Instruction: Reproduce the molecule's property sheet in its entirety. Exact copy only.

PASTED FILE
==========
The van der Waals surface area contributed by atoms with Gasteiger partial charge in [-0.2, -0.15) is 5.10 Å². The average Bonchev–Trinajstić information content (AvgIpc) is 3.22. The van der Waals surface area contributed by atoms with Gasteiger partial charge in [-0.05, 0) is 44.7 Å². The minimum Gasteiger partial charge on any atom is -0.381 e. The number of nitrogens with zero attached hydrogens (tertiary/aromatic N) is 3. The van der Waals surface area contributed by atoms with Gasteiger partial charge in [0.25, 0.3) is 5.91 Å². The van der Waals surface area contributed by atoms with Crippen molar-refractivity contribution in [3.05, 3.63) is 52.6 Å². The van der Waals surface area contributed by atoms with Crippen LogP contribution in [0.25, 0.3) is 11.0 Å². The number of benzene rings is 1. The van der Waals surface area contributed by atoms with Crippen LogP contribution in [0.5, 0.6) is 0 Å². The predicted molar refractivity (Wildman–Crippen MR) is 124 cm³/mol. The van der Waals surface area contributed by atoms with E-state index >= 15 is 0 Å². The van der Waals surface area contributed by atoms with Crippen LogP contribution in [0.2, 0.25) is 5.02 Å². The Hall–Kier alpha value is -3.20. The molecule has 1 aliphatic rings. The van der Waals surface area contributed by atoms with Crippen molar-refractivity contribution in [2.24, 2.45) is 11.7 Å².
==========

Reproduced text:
The van der Waals surface area contributed by atoms with Gasteiger partial charge in [-0.2, -0.15) is 5.10 Å². The average Bonchev–Trinajstić information content (AvgIpc) is 3.22. The van der Waals surface area contributed by atoms with Gasteiger partial charge in [-0.05, 0) is 44.7 Å². The minimum Gasteiger partial charge on any atom is -0.381 e. The number of nitrogens with zero attached hydrogens (tertiary/aromatic N) is 3. The van der Waals surface area contributed by atoms with Gasteiger partial charge in [0.25, 0.3) is 5.91 Å². The van der Waals surface area contributed by atoms with Crippen molar-refractivity contribution in [3.05, 3.63) is 52.6 Å². The van der Waals surface area contributed by atoms with Crippen LogP contribution in [0.25, 0.3) is 11.0 Å². The number of benzene rings is 1. The van der Waals surface area contributed by atoms with Crippen LogP contribution in [0.5, 0.6) is 0 Å². The predicted molar refractivity (Wildman–Crippen MR) is 124 cm³/mol. The van der Waals surface area contributed by atoms with E-state index >= 15 is 0 Å². The van der Waals surface area contributed by atoms with Crippen LogP contribution in [0.2, 0.25) is 5.02 Å². The Hall–Kier alpha value is -3.20. The molecule has 1 aliphatic rings. The van der Waals surface area contributed by atoms with Crippen molar-refractivity contribution in [2.24, 2.45) is 11.7 Å².